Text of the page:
Growing Burien’s Vibrant Legacy of Public Art

As you travel around Burien have you ever wondered about the dozens of murals that stretch across buildings throughout the city, the traffic signal box wrapped with artwork on your local street corner, or the whimsical clock on 152nd St? All of these are examples of public art. Public art is any art that is in a public space. Artists can create artworks with the help of city and regional public art grants, or financial support from community and businesses. Sometimes the artist uses their own funds to pay for the artwork.

The Burien Arts Commission, a volunteer board of nine Burien residents who are appointed by the City Council, is responsible for planning public art projects in Burien. The Arts Commission recommends funding allocations for the annual City of Burien sponsored Arts and Culture Grants and supports arts in the community through events and residency programs in the schools.

In 2020, the Arts Commission and City staff started a project to develop a long-range art plan. This five- to ten-year plan will help guide how Burien’s public art funding is used, what types of art will be installed in Burien, and where it will be installed. The Arts Commission has been busy over the past year researching art plans from other cities, gaining a better understanding of the importance of public art, and discussing how best to gather ideas from the community.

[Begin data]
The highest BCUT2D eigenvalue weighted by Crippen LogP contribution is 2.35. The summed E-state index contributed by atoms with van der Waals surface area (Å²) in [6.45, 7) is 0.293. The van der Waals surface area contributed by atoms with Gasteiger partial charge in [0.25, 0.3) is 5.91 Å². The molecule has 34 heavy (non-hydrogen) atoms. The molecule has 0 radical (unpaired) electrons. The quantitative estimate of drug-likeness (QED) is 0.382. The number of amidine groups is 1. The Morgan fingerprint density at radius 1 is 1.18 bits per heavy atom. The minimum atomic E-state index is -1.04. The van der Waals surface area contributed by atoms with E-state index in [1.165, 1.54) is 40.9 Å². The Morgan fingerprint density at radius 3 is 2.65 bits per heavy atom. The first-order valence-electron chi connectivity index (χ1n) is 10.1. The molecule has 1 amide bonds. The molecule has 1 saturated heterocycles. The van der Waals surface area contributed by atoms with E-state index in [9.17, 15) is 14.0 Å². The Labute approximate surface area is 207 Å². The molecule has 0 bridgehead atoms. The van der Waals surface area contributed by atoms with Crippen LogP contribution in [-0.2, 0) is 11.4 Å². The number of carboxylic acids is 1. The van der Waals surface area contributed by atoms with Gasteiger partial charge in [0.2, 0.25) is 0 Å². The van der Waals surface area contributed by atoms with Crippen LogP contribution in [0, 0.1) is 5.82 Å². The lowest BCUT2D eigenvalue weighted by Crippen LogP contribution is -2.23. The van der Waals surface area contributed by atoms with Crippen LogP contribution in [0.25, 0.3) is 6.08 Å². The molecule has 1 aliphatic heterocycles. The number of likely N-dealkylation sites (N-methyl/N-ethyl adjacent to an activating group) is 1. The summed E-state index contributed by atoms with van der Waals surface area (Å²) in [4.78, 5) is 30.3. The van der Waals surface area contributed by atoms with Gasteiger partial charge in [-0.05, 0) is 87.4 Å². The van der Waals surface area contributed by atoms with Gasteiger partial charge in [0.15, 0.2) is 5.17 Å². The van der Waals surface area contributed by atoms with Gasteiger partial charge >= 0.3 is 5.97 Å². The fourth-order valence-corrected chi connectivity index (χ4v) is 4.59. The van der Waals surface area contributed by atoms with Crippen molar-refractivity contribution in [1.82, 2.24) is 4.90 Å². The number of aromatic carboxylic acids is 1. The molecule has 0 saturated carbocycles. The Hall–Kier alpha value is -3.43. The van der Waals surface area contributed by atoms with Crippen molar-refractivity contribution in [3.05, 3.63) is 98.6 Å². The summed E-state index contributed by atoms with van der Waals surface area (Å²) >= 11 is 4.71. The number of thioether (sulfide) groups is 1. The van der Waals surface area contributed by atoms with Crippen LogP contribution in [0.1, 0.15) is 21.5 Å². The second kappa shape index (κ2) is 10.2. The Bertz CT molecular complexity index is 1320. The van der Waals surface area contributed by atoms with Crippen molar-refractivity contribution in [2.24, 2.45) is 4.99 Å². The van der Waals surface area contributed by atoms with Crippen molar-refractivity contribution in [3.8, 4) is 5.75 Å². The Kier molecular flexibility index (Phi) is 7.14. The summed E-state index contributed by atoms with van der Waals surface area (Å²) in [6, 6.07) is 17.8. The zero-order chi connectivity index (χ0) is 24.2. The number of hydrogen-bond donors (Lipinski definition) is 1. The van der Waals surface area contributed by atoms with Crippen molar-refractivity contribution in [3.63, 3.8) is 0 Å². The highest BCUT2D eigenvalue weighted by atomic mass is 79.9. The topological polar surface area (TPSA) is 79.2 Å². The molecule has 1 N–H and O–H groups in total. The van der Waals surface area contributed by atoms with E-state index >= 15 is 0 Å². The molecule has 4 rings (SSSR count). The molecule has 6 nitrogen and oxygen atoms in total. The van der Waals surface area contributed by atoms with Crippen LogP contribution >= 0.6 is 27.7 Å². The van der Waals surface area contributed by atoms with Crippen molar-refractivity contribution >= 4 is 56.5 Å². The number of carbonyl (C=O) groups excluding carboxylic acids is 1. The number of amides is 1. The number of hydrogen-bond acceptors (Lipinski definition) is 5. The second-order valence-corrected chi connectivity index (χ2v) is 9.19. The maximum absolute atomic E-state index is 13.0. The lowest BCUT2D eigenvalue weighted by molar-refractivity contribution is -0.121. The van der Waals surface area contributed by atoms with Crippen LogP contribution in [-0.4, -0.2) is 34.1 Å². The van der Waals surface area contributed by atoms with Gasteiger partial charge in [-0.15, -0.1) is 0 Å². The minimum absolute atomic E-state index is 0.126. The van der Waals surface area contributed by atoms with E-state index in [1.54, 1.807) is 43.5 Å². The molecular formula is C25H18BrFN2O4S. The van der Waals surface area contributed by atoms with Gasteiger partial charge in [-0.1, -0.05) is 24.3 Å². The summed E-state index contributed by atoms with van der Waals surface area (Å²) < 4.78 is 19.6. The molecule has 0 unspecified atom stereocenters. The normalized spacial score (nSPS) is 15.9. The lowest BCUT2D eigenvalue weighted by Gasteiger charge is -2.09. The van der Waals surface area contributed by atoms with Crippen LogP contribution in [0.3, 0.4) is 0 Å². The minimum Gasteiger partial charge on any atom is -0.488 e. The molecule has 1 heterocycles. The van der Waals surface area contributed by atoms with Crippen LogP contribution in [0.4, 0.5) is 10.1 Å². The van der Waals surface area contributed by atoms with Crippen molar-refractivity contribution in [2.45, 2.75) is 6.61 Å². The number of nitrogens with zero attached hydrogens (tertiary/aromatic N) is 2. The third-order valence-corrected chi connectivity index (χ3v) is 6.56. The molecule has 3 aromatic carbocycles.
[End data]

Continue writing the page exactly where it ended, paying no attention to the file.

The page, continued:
Help create Burien’s public art plan

This is where you come into the picture. To create an art plan that truly reflects the community, we need your input. How do you feel about public art? What public art brings you joy? Where would you like to see more public art in Burien?

Explore the new Burien Public Art Map and then take the survey and let us know your thoughts!

City staff will compile the results from the survey and present the findings to the Arts Commission, who will use it to create a public art plan that reflects your input. Community members can also provide input during the public comment portion of Arts Commission and City Council public meetings. The plan will then be presented to the City Council for their final approval.

Gina Kallman
Former Cultural Arts Supervisor at | More posts
Related Posts